2. Root Rot/Wilt

Among all the diseases that we discuss in this section, root rot disease is one of the most commonly seen problems despite being fatal to the plant.

Even though root rot in the coleus plant can be caused by many reasons including overwatering, poor drainage in soil, fungal infections, and overfertilization, in the majority of the cases it happens due to either overwatering or fungal infection.

Bot of those causes is correlated. Overwatered soil is a breeding ground for bacteria, fungi, and similar pathogens.

Based on various studies, different bacterias and fungi are identified to cause root rot in coleus plants. These include Fusarium chlamydosporum, Fusarium solani, Ralstonia solanacearum, black sclerotia, and Macrophomina phaseolina.

Signs of root rot in coleus: decaying smell from the base of the plant, slow or stunted growth, color change or fading in leaves, damp soil, blackening of the stem, etc.

Treatment options: Repotting the coleus plant in fresh soil after removing the rotten roots is the only proven technique to save coleus from root rot.

3. Stem Blight & Wilt

Blight disease is caused by a fungus called Rhizoctonia solani. Mainly outdoor coleus plants are infected with this disease. 

This disease can affect both the stem and leaves of your coleus plant. When there is significant humidity or during the monsoon season, blight disease is prevalent.

Signs of stem blight disease: Water-soaked leaf patches that grew quickly in size before turning light tan to brown and eventually dead are the commonly seen symptoms of blight disease. 

Plants that are severely infected will lose their leaves and die in a few weeks.

Treatment methods: Fungiciddes after repotting the plant in fresh soil.

4. Root Knot

Root knot is a disease caused by eelworms, which are minute, parasitic, soil-dwelling nematodes from the genus Meloidogyne.

According to a research paper published in the Central Institute Of Medicinal And Aromatic Plants Journal, these worms stimulate the adjacent root cells to divide and grow by burrowing into the soft tissues of young roots and root tips.

As a result, the coleus plants affected by this disease will have swollen roots.

Signs of root-knot disease: In the early stages, slow or stunted growth, and yellow and droopy leaves are the commonly seen symptoms. However, severely infected plants will unexpectedly wilt and die. Also, swollen roots are a sign of severe root-knot disease.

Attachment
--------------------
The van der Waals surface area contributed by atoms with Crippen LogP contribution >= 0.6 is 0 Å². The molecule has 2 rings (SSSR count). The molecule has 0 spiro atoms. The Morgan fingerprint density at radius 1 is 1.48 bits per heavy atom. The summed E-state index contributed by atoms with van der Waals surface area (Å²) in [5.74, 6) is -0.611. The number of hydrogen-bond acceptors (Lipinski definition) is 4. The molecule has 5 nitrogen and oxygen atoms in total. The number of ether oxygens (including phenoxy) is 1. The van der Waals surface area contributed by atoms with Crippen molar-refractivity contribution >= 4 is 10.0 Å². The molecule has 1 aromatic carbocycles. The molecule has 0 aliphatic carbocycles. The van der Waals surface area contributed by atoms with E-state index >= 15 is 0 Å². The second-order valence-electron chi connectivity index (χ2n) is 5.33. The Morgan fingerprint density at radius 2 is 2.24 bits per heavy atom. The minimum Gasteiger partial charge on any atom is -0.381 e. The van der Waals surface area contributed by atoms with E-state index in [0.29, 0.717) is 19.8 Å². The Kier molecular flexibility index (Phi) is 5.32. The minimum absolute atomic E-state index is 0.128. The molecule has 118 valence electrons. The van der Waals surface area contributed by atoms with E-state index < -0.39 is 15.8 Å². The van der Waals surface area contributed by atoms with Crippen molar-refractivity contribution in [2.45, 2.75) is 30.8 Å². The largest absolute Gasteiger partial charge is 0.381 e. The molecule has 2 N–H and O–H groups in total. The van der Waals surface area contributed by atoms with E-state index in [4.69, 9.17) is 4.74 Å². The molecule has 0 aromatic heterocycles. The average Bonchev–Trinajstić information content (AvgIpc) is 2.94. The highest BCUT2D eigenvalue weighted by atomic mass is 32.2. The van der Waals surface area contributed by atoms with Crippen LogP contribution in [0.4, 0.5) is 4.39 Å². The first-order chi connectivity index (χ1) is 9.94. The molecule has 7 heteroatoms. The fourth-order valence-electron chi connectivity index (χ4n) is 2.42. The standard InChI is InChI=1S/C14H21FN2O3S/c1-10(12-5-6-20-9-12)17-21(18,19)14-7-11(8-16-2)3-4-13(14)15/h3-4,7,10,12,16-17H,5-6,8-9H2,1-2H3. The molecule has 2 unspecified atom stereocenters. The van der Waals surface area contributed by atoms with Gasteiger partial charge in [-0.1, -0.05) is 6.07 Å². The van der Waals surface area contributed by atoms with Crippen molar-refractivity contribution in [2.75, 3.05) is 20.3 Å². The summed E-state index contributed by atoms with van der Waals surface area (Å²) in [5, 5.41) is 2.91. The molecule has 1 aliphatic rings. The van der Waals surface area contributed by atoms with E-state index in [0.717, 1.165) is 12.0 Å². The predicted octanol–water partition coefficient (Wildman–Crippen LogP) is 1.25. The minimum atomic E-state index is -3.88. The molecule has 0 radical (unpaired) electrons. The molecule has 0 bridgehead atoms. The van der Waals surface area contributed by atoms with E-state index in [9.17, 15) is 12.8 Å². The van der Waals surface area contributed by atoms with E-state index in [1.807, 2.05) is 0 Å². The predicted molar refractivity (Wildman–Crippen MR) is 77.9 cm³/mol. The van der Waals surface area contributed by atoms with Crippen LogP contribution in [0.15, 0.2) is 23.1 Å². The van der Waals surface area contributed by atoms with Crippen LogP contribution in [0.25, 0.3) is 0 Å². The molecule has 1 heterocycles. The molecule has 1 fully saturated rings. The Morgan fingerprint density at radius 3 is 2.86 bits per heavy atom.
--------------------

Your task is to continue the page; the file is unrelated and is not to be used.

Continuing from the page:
Treatment methods: Unfortunately, root-knot disease in coleus plants is not easily treatable in home conditions. If the infection is low, you can try to report the coleus plant in completely fresh soil and pot after removing the infected roots. There is a small chance your plant will recover, hence this is not a guaranteed treatment option.

For severe infection, there is nothing you can do other than throw away the plant and its soil.

Coleus Diseases & Problems – Frequently Asked Question(FAQs)

When you see problems or signs of disease in your coleus plant for the first time, it is natural to have many questions and doubts. To clarify your confusion, here we will answer some of the most frequently asked questions related to coleus diseases and problems.

What is causing holes in my coleus leaves?

The leaves in coleus leaves are caused mainly by pests and bugs eating the leaves. Depending on the location of your coleus, slugs, snails, cutworms, aphids, etc are the most commonly seen bugs. Additionally, bacterial and fungal infections, incorrect handling and maintenance, etc., can result in holes in coleus leaves.

What is the white stuff on my coleus?

The white powder-like stuff on your coleus leaves is called powdery mildew, a fungal infection caused by Oomycete Peronospora. It mostly happens when the conditions are cool and humid and the plant germinates on wet surfaces. In the case of indoor plants, it is mostly caused due to watering with infected water.

How do you treat coleus fungi?

You can use either homemade or store-bought fungicides to treat fungus-infected coleus plants. If the leaves are infected, dip a cotton cloth in fungicide and wipe the infected leaves. Alternatively, you can spray the fungicide directly onto the leaves if the infection is very severe. However, if the soil of your coleus plant is infected, it is recommended to repot the plant in a fresh soil mixture in a new pot.

Wrapping Up

Seeing your coleus plant with a disease is depressing. But, if you can figure out what is wrong in the earlier stages, it becomes very easy to treat.

If you see a couple of signs, don’t get depressed. Instead, compare the symptoms you are seeing with the signs of all the diseases that we described above. 

Once you find what is the cause, follow the treatment method recommended in the article and save your plant on priority. If saving is not an option, follow the preventive measures to at least prevent them from happening in the future.


To back up the information we provide in our articles, the Plantials team only uses high-quality sources published in peer-reviewed university or scientific research journals.

  1. Medicinal Plant Coleus Forskohlii Briq: Disease And Management, Central Institute Of Medicinal And Aromatic Plants Via Academia.Net.
  2. Fungal Diseases In Medicinal Coleus Plant, Tamil Nadu Agricultural University, Indian Journals.
  3. Biological Control Of Root Rot In Coleus, World Journal Of Microbiology And Biotechnology.
  4. Downey Mildew Of Coleus, University of Massachusetts Amherst.
  5. Studies of a Phytophthora Species Root and Stem Rot of Coleus, University Of California.
  6. Fertilizer Source and Irrigation Depth Affect Nutrient Leaching During Coleus Container Production, Journal Of Environmental Horticulture.